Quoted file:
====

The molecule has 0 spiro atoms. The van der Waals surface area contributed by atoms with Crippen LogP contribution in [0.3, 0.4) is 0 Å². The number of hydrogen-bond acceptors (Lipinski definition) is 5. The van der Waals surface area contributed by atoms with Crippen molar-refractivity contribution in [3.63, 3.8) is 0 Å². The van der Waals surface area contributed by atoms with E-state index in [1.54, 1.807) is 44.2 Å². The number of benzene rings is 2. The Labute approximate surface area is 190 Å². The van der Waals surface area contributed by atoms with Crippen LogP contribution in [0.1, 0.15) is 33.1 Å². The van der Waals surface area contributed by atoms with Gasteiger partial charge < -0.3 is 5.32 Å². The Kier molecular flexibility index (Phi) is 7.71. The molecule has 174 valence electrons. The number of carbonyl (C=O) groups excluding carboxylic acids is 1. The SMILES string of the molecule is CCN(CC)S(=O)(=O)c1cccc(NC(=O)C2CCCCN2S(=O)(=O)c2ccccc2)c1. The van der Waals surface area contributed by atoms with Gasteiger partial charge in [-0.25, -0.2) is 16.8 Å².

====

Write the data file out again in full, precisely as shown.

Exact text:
The molecule has 0 spiro atoms. The van der Waals surface area contributed by atoms with Crippen LogP contribution in [0.3, 0.4) is 0 Å². The number of hydrogen-bond acceptors (Lipinski definition) is 5. The van der Waals surface area contributed by atoms with Crippen molar-refractivity contribution in [3.63, 3.8) is 0 Å². The van der Waals surface area contributed by atoms with E-state index in [1.54, 1.807) is 44.2 Å². The number of benzene rings is 2. The Labute approximate surface area is 190 Å². The van der Waals surface area contributed by atoms with Crippen LogP contribution in [0.1, 0.15) is 33.1 Å². The van der Waals surface area contributed by atoms with Gasteiger partial charge < -0.3 is 5.32 Å². The Kier molecular flexibility index (Phi) is 7.71. The molecule has 174 valence electrons. The number of carbonyl (C=O) groups excluding carboxylic acids is 1. The SMILES string of the molecule is CCN(CC)S(=O)(=O)c1cccc(NC(=O)C2CCCCN2S(=O)(=O)c2ccccc2)c1. The van der Waals surface area contributed by atoms with Gasteiger partial charge in [-0.25, -0.2) is 16.8 Å².